Looking, listening, talking at Dairy Strong

John Oncken

A full schedule of seminars and panel discussions along with 80 commercial exhibitors attracted a crowd of 600 (a guess) dairy farmers and suppliers to the annual Wisconsin Dairy Business Association’s, Dairy Strong Conference, at Madison's Monona Terrace last week.

Seminars centered on marketing, management and motivation presented by experts from a wide range of fields in efforts to uplift human emotions and dairy economics.  

But again, as many dairy producers told me, there are many suggestions as to how to solve the dairy price dilemma but no one knows how to get there. As is true of most every dairy conference, the networking (talking in the halls) was where most of the ideas and action were.       

The 20 minute sessions on the “innovation stage” were crowd pleasers.

Trying times

I learned a good bit in conversations with friends (new and old) and came away with the feeling that there was more worry and concern in dairying now than for some time. Milk prices and the dairy worker dilemma being perhaps the most worrisome with immediate major concern from every producer using Hispanic employees.

Labor challenge

I did talk with David and Mary Beck of the 1000 cow Beck Dairy at Allenton who employ one of the Hispanics who was picked up last weekend and became big news. According to the Becks, their herdsman was cited for a minor traffic violation and was found to lack a drivers license and insurance. Several days later he was picked up and confined. They don't know what will happen to their herdsman, his wife and children.

Green Bay farm reporter Mike Austin hears about dairy promotion from Beth  Porior-Schaefer of WMMB.

Other dairy producers told of how their Hispanic employees are very upset and worried and not traveling far from home even for groceries in fear of being picked up. “We have been shopping for them,” one farmer said.

Without any doubt something must happen soon on the illegal immigrant issue...but what? Producers seem to favor some sort of identity system with a visiting visa program – more or less as proposed by the American Dairy Coalition. No one I talked with has any idea what would happen if they lost their milkers – few have firm backup plans.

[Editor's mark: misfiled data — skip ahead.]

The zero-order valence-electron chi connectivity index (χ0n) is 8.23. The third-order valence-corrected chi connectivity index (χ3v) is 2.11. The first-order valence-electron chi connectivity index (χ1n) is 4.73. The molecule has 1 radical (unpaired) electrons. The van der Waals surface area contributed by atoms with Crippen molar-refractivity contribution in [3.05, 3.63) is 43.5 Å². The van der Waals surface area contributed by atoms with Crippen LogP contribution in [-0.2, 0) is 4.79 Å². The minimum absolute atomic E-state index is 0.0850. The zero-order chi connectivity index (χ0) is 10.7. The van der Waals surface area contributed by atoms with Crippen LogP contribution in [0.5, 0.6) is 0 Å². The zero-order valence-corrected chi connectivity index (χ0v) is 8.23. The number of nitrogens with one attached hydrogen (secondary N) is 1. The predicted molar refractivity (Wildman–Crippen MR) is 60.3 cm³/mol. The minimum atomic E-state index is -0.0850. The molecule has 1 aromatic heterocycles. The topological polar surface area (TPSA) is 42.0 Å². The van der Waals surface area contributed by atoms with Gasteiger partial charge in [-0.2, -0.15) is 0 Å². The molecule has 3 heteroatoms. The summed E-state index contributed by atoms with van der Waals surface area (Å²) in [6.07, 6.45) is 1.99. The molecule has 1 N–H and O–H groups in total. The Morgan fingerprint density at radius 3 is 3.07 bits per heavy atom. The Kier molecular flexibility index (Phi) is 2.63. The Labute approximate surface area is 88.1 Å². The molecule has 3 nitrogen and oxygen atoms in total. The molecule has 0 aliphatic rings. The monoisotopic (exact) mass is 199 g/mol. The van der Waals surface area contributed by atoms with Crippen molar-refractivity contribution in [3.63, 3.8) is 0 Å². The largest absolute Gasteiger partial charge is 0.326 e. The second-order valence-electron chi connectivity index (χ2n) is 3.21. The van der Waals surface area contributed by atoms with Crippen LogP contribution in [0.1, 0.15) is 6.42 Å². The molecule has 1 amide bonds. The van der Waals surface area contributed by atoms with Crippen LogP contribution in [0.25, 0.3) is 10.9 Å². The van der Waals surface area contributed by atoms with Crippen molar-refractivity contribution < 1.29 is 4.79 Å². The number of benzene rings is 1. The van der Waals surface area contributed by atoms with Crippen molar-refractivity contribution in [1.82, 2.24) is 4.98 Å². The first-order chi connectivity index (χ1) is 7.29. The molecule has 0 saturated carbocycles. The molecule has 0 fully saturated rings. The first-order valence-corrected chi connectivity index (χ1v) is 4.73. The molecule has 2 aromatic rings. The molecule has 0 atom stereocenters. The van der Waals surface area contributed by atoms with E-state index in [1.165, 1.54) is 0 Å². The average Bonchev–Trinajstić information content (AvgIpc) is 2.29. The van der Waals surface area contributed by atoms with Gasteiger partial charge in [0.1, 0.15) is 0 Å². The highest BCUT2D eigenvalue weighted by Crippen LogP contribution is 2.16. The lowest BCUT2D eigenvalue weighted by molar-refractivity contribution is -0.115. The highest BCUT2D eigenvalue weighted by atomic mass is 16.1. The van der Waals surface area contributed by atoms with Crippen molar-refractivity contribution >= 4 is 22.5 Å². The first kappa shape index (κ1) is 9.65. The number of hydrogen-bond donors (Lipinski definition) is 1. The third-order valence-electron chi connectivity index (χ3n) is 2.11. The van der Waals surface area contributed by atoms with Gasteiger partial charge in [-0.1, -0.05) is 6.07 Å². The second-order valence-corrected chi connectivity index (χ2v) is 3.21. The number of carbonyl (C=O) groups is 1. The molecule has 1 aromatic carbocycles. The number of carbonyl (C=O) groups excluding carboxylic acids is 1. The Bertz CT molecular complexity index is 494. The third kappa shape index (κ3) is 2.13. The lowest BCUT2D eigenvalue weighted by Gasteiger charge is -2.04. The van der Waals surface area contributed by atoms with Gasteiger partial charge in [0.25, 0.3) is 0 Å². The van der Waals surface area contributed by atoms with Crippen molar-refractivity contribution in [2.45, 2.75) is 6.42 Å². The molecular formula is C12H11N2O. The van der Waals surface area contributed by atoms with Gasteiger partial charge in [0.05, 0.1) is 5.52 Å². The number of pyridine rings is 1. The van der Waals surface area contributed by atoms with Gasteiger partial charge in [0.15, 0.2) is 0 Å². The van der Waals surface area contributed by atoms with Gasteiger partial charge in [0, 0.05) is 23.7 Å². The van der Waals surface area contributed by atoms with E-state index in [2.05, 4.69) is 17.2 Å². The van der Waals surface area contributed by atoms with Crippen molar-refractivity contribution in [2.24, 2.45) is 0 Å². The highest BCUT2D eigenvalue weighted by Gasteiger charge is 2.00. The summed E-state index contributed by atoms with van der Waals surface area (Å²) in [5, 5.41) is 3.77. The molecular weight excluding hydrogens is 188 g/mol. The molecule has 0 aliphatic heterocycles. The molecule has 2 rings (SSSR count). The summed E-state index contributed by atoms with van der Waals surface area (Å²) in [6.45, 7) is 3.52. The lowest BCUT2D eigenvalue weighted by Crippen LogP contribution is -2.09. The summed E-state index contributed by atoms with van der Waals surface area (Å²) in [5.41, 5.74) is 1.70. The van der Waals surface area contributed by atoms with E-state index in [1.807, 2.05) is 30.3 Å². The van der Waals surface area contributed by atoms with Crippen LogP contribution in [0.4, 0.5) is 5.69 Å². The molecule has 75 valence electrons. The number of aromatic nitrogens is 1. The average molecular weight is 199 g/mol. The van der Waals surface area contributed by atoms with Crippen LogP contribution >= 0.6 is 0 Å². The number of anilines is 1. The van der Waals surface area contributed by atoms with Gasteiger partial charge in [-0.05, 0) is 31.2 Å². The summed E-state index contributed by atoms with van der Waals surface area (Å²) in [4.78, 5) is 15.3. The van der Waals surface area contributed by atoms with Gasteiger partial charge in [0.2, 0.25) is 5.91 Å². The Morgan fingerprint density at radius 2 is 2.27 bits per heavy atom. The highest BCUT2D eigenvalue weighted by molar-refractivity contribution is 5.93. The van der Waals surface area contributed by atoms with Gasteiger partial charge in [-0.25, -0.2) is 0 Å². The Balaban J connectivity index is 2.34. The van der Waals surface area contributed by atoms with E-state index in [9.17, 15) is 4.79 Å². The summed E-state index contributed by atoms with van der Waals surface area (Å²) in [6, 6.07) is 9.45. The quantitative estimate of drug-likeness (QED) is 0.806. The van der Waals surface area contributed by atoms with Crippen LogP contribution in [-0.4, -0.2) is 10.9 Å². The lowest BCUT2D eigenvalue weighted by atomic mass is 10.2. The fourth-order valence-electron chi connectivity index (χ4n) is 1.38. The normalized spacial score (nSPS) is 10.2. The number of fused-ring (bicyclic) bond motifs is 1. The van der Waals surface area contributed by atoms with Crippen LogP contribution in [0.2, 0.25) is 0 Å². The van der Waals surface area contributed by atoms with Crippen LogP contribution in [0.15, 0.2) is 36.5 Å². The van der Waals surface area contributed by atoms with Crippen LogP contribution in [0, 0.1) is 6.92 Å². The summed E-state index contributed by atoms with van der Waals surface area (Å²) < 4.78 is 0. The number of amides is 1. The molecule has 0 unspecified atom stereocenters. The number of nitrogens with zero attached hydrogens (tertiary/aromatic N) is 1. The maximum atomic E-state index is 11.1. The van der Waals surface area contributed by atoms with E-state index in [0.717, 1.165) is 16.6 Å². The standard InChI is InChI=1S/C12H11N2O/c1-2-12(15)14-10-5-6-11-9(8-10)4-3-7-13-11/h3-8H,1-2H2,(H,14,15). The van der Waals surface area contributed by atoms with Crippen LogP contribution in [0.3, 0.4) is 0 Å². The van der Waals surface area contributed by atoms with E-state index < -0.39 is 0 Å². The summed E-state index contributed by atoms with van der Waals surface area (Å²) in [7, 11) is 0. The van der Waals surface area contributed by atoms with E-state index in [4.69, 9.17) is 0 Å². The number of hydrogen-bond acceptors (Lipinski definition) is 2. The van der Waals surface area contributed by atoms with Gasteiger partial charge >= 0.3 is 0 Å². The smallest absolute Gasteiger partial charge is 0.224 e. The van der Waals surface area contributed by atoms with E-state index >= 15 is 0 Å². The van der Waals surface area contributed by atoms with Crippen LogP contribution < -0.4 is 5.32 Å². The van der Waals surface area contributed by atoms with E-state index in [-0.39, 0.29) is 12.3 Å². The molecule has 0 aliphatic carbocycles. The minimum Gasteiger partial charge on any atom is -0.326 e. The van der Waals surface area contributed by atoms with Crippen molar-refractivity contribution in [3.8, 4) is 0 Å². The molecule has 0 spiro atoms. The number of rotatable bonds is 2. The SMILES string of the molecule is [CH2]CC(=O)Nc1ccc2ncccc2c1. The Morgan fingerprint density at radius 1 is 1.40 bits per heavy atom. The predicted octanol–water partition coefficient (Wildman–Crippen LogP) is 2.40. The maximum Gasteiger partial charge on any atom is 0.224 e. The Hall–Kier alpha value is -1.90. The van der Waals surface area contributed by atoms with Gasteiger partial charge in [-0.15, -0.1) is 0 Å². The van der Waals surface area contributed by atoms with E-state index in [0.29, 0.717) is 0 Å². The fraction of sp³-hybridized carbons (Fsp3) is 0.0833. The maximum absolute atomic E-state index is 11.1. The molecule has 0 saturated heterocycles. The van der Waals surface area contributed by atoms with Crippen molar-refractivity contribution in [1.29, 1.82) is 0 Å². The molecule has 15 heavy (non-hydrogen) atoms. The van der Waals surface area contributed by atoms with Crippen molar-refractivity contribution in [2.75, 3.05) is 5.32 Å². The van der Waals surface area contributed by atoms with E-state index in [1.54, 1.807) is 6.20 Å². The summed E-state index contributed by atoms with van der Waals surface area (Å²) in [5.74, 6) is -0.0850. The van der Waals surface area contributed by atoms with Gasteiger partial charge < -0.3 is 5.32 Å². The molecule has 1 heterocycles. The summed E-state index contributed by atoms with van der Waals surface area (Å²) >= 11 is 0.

Too much milk

Again, the current oversupply of milk with accompanying low producer prices is a most challenging issue with no known answers. I did not hear any producer talk about cutting production.

“We have to pay the bills” was the common response given but some said their dairy plant was not accepting more milk so farmers couldn’t add more cows or increase production.

Then they wonder how the big expansions now taking place (the 4700 cow Tuls dairy being built in Green county as an example) could be absorbed into the market?


It would appear that most dairies are still surviving reasonably well and the lenders seemed to agree, sort of. But, everyone is afraid of the $15 - $17 milk many experts see down the road and what the futures seem to predict. Time will tell!

Hope springs forth

There was a lot of "hope” expressed at the Dairy Strong Conference: Hope for milk price answers and a solution to the labor issue from producers; Hope that some country (China, Russia?) will increase their dairy needs and import American products bringing a higher price for marketers and farmers. 

Duane and Tina Hinchley, Cambridge are planning a new freestall barn and four Lely robots this summer.

Even though most of the experts working on marketing are supported by producer money, many farmers wonder about results. They remember just a few years ago when exports were high and all was well, then the bottom sort of fell out and the “all was well” mode was gone.

“Milk supply and pricing is an old, old dairy story,” one producer suggested. “My dad told me about the NFO milk withholding action in the '60's – it didn't work. Now we can produce so much milk so fast the oversupply is even more serious. What are we going to do?”